A current exhibit at the U-M Museum of Art questions the importance of technical skill in art. Aptly titled An Economy of Means, it features seemingly naive art works acquired by modest collectors, Dorothy and Herbert Vogel. Most of the exhibition chronicles a movement known as “post-painting” in which artists questioned the relevance of representational skills as photographic and computer-generated images became more prevalent. Choosing to focus on theoretical concerns instead, they deliberately de-skilled their work in order to negate the history of realism in art.

Standing in sharp contrast to the museum’s collection of masterful artwork that most people could neither create nor afford, this exhibition is dominated by artist Richard Tuttle’s series of provisional five-minute watercolor stains on lined notebook paper. While dressed up in sleek Modernist frames, these untailored gestures remain visually simplistic. In Martin Johnson’s mixed-media piece “Do Yu Get It?,” the viewer encounters a befuddling mix of a toy car, sloppily hot-glued beads, and a red-lipped Cheshire grin dangling from a spider web. While these works border on self-indulgent, they are playful and genuinely unassuming, trading clarity for intuition. They embody a refreshing transformation of the humble to the grand, which I believe is what caught the eye of their collectors.

The Vogels are not the multimillionaires that one might expect. A former New York City librarian and postal clerk, respectively, they lived on Dorothy’s salary and sacrificed Herbert’s income to their art habit. Circumventing the high-culture dealers, they bought whatever art they could afford and that was small enough to fit in their one–bedroom apartment. As legend has it, the couple once “bought” a work from well-known environmental artists Christo and Jeanne-Claude in exchange for babysitting their cat. They bought art because they loved it, not because it was a wise investment. They eventually gave away most of their collection, donating fifty pieces to each of fifty museums–one in every state. UMMA was the Michigan recipient.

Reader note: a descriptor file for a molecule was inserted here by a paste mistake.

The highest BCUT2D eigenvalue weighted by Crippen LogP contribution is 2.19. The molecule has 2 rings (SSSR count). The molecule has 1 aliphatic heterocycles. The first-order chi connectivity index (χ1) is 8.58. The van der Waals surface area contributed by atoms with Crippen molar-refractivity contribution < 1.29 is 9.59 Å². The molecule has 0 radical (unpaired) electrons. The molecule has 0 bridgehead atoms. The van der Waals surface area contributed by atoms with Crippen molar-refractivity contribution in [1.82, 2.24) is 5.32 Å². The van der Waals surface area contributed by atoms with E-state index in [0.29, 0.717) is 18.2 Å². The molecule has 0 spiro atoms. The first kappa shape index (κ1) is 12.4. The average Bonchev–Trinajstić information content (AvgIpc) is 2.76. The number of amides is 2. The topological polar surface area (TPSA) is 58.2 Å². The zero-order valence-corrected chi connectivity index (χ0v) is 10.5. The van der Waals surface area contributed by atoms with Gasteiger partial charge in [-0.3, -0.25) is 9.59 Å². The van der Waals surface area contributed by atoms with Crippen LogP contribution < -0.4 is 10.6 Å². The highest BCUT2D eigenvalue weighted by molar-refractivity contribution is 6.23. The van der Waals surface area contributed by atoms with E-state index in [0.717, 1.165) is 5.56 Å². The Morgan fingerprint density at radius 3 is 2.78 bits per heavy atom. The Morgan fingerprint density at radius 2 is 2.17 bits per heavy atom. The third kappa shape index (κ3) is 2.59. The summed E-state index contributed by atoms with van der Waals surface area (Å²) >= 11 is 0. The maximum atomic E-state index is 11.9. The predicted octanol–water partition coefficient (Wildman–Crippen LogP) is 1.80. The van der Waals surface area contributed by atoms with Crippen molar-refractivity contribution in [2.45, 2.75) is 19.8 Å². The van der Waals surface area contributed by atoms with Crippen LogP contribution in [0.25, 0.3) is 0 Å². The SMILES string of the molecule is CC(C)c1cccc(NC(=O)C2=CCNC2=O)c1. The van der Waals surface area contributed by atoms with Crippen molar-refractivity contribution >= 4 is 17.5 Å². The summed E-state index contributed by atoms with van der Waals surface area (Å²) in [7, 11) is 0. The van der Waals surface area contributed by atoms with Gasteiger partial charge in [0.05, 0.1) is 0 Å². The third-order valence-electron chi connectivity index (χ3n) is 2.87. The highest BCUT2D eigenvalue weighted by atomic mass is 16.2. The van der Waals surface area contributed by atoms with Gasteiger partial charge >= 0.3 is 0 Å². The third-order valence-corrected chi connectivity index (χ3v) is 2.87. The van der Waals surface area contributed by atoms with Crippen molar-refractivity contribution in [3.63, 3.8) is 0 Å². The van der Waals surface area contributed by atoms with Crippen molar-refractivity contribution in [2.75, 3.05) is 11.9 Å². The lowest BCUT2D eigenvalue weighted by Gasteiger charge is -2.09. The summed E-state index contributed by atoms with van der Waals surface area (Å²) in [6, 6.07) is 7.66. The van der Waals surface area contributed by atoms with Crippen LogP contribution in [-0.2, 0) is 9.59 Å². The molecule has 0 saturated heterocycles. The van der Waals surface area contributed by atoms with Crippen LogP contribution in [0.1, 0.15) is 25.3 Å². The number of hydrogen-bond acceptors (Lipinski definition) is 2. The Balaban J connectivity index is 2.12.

Pieces in the Vogels’ collection often reflect the artists’ thoughts and imagination more than they demonstrate technical skill. They celebrate the sheer joy of creating and the infinite possibilities that an artist has if unrestrained by historical expectations or the need to justify their product. While museums traditionally have trained us to stand awed in the presence of technical mastery, An Economy of Means democratically suggests that everyone can make and buy art. If you believe that the most playful art can be the most poetic, you will find this exhibition to be an interesting exploration of the childlike joys of making and collecting art, even when both seem irrational.

The exhibit runs through May 2.